As a customer, how many times have you purchased a product and become frustrated because of the lack of good product documentation? You could be reading something simple like an Installation Guide for a household product or a complex User Guide that explains how to verify a design using particular software. Does it ever feel like the document was written by someone from another world? Or worse yet, maybe there was no documentation at all!
Documentation comes in many forms, such as release notes, installation guides, FAQs, command and GUI reference manuals, user guides, tutorials, and training guides.
This article will cover the importance of good product documentation, what some of the hurdles are in creating it, and provide a few suggestions for producing quality documentation.
Importance of good documentation
The reason that the customer bought your product was to make their life easier. If, while using the documentation, it is difficult to figure out how the product works or to get questions answered, typically one or more of the following will happen: He or she will quit using it, tell others not to buy it, or contact your customer support.
None are good options since they will either reduce sales or increase costs because of the need for extra support, not to mention tarnishing a company's image. In the long term, fixing the problem with support is most expensive, compared to fixing it with documentation (less expensive), or with software quality (least expensive).
There are several challenges in creating effective documentation. Let's look at few key issues.
1. Many companies are trying to cut costs, especially in a bad economy, and often documentation is not adequately staffed or cut.
Recently, I saw a mid-size company lay off most of its technical writers to cut costs. They were mostly senior writers as editors and junior writers were laid off in previous years , had extensive knowledge in using the product, were efficient writers, were experts with documentation tools. Most had technical backgrounds. Developers are now responsible for the core documentation, which they pass on to someone else, whose main responsibility is putting the information in the proper format.
This resulted in adding an additional task to an overworked developer who does not want to do it, does not have the writing skills, and is paid at a higher salary. The negative impact to the documentation and the employee is significant. This is not just because of unhappy customers, but also because critical engineering time is being used to write documents.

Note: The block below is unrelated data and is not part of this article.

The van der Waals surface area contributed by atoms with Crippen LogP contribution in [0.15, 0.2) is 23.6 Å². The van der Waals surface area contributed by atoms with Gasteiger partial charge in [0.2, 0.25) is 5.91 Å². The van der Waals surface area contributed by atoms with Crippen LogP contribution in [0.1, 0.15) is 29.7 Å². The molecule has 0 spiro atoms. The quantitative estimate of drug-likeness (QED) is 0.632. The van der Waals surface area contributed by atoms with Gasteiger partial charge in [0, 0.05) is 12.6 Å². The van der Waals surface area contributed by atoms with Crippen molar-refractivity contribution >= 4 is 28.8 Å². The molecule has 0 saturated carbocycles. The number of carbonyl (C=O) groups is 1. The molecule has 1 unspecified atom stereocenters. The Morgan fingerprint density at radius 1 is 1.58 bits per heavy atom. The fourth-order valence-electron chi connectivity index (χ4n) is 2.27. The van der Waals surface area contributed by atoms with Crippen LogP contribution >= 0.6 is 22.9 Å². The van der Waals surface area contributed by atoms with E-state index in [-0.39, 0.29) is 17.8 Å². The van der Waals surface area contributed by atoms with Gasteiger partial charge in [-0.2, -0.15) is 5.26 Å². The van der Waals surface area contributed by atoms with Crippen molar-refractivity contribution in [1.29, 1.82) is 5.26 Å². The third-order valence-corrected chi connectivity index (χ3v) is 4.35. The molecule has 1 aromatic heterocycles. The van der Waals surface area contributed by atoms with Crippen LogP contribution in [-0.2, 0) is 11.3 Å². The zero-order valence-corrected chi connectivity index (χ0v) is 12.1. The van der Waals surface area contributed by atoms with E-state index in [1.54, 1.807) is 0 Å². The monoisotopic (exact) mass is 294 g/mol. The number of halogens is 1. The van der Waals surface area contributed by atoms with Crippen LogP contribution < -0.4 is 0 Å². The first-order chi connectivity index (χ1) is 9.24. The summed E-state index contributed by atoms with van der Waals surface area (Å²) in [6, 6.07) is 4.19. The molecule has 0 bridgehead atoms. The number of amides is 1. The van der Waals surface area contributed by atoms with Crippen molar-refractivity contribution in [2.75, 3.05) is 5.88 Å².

Let's take another recent example. A small startup understands the need to have a technical writer produce quality documentation. The result was that it was able to provide up-to-date Command Reference, Graphical User Interface Reference, and User Guide manuals to include in its product release. This included table of contents, indexes, and many links within and between the manuals to make it easier for the customer to find information quickly. The focus was on accuracy, simplicity, consistency, and maintainability. Further, it will significantly reduce support time and provide a good foundation as additional features and documents are included in the future.
Creating documentation not only helps the end user, but also the provider. If the writer has a technical background and runs the product to get an understanding of what needs to be written, he or she can provide input to the product inconsistencies or gaps, for example. He or she can file bug reports, and indirectly, are testing the product. This also means the writer can accomplish more things on their own, leaving fewer questions for the engineers.
The product may be intuitive and engineers may be smart and able to figure out much of the product, but they will still need documentation. If it is difficult to document a product or a feature, there probably is a problem with it, and it needs to be improved. Getting input and feedback on the documentation from customers, R&D, support, marketing, and QA helps create accurate documents that are useful for the customer.
A company's image is an often overlooked, but important benefit of quality documentation. Done well, documentation can create the perception that the company is well run and well managed, and makes customer support and service a priority.